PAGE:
A Look at Mysql-5-5 Semi-synchronous Replication

Now that MySQL 5.5 is in RC, I decided to have a look at the semi synchronous replication. It’s easy to get going, and from my very initial tests appear to be working a treat.

This mode of replication is called semi synchronous due to the fact that it only guarantees that at least one of the slaves have written the transaction to disk in its relay log, not actually committed it to its data files. It guarantees that the data exists by some means somewhere, but not that it’s retrievable through a MySQL client.

Semi sync is available as a plugin, and if you compile from source, you’ll need to do –with-plugins=semisync…. So far, the semisync plugin can only be built as a dynamic module, so you’ll need to install it once you’ve got your instance up and running. To do this, you do as with any other plugin:

install plugin rpl_semi_sync_master soname 'semisync_master.so';
install plugin rpl_semi_sync_slave soname 'semisync_slave.so';

You might get an 1126 error and a message saying “Can’t open shared library..”, then you most likely need to set the plugin_dir variable in my.cnf and give MySQL a restart. If you’re using a master/slave pair, you obviously won’t need to load both modules as above. You load the slave one on your slave, and the master one on your master. Once you’ve done this, you’ll have entries for these modules in the mysql.plugin table. When you have confirmed that you do, you can safely add the pertinent variables to your my.cnf, the values I used (in addition to the normal replication settings) for my master/master sandboxes were:


Note that you probably won’t want to use these values for _trace_level in production due to the verbosity in the log! I just enabled these while testing. Also note that the timeout is in milliseconds. You can also set these on the fly with SET GLOBAL (thanks Oracle!), just make sure the slave is stopped before doing this, as it needs to be enabled during the handshake with the master for the semisync to kick in.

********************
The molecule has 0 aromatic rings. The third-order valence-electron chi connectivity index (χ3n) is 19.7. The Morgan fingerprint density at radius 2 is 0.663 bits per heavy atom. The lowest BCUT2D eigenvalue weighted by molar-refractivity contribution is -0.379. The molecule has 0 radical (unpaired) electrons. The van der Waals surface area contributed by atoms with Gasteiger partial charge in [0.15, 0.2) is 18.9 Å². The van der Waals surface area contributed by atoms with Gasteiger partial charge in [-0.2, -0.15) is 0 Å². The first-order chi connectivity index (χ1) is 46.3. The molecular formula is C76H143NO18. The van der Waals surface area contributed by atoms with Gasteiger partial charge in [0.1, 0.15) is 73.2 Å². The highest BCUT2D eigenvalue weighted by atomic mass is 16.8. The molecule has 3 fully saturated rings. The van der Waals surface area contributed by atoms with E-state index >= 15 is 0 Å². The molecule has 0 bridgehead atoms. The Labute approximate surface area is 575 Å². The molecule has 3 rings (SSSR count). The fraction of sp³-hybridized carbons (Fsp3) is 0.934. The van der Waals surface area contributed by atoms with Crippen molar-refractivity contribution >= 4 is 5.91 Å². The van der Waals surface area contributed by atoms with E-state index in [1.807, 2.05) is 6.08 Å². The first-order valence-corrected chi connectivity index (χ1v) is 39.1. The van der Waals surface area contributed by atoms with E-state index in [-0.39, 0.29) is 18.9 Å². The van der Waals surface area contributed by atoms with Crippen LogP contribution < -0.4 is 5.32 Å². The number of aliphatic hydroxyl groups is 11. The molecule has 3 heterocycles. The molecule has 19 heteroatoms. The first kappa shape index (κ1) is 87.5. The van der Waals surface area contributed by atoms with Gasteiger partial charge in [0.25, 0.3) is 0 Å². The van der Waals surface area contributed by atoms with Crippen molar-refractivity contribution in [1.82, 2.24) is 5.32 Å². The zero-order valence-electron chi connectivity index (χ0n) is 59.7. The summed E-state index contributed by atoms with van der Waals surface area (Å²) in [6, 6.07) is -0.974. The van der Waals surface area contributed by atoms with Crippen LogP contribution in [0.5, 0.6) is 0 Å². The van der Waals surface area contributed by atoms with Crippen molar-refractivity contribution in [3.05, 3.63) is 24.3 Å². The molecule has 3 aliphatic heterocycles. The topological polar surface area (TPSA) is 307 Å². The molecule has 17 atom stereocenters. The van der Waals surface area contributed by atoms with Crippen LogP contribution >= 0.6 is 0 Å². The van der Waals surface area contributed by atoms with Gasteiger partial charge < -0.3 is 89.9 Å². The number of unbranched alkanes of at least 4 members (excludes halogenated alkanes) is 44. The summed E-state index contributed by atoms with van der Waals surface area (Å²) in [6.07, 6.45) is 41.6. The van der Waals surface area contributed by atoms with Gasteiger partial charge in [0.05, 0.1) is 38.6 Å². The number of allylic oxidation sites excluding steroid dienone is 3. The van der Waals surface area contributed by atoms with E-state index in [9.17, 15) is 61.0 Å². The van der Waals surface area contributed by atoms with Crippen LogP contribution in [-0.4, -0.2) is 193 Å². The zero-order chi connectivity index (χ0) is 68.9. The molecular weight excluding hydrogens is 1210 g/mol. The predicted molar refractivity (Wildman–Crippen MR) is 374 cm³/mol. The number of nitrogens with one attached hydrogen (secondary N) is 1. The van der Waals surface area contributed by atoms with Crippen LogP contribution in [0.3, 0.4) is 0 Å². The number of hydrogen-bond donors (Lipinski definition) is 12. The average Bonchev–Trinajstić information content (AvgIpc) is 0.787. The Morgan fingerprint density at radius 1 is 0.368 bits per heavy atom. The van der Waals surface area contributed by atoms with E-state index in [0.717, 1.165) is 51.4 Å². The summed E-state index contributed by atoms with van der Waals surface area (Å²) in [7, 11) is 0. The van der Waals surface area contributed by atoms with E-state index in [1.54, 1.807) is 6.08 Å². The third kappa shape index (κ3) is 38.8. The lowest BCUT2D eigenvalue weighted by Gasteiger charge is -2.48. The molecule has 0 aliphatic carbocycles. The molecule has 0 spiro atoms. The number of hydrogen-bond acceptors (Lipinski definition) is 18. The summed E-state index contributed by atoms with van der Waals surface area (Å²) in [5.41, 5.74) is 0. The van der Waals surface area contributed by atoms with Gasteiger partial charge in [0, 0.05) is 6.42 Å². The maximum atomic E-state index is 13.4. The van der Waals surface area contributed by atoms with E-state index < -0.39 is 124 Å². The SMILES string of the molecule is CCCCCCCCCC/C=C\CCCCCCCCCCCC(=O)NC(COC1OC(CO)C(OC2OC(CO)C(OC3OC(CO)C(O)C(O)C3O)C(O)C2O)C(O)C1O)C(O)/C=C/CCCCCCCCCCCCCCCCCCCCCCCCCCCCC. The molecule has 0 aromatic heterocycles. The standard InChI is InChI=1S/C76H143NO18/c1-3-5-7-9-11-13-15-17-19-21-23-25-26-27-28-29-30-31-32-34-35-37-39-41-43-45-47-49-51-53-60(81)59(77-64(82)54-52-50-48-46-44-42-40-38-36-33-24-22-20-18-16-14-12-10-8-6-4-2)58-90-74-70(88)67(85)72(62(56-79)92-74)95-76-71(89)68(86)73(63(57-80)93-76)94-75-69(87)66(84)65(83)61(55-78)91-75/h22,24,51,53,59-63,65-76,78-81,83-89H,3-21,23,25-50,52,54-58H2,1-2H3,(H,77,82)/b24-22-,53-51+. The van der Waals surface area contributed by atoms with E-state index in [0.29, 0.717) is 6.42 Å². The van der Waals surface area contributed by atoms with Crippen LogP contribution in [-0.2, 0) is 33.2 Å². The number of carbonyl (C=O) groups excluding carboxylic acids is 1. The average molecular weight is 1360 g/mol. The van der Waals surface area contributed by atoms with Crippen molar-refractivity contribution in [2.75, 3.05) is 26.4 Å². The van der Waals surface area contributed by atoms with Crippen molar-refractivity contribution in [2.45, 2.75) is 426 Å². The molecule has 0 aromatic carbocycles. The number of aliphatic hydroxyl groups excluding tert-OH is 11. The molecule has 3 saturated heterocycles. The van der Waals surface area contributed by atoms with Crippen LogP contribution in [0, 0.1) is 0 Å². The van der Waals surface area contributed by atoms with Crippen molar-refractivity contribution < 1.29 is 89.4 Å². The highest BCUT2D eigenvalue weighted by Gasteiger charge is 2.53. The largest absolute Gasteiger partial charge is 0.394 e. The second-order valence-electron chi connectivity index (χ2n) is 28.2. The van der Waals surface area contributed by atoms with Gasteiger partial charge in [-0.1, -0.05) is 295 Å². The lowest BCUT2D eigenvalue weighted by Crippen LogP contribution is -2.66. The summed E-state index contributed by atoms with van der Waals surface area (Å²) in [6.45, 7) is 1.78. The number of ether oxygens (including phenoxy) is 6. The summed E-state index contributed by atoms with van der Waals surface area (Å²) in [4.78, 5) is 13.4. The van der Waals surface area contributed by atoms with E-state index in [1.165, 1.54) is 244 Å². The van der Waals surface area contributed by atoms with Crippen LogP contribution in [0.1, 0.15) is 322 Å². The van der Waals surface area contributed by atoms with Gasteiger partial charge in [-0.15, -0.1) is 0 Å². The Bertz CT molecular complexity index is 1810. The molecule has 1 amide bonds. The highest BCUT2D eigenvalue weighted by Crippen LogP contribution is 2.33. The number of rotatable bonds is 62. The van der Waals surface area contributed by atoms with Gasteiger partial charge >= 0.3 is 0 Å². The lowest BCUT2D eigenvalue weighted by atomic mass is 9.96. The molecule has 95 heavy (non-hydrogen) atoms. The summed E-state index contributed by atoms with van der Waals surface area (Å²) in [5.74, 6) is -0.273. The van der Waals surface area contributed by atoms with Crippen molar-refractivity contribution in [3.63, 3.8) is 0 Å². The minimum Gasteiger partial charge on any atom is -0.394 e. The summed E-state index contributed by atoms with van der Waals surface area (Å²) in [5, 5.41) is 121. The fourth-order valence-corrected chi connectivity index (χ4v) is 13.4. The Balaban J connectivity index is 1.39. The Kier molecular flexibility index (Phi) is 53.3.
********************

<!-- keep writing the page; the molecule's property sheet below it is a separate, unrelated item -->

The timeout is the amount of time the master will lock and wait for a slave to acknowledge the write before giving up on the whole idea of semi synchronous operation and continue as normal. If you want to monitor this, you can use the status variable Rpl_semi_sync_master_status which is set to Off when this happens. If this condition should be avoided altogether, you would need to set a large enough value for the timeout and a low enough monitoring threshold as there doesn’t seem to be a way to force MySQL to wait forever for a slave to appear.

If you’re running an automated failover setup, you’ll want to set the timeout higher than your heartbeat, so ensuring no committed data is lost. Then you might also want to set the timeout considerably lower initially on the passive master so that you don’t end up waiting on the master we know is unhealthy and have just failed over from.

Before implementing this in production, I would strongly recommend running a few performance tests against your setup as this will slow things down considerably for some workloads. Each transaction has to be written to the binlog, read over the wire and written to the relay log, and then lastly flushed to disk before each DML statement returns. You will almost definitely benefit in batching up queries into larger transactions rather than using the default auto commit mode as this will increase the frequency of the steps. Update: Even though the manual clearly states that the event has to be flushed to disk, this doesn’t actually appear to be the case (see comments). The above still stands, but the impact may not be as great as first thought

When I find the time, I will run some benchmarks on this.

Lastly, please note that this is written while MySQL 5.5 is still in release candidate stage, so while unlikely, things are subject to change. So please be mindful of this in future comments.

Oct 9th, 2010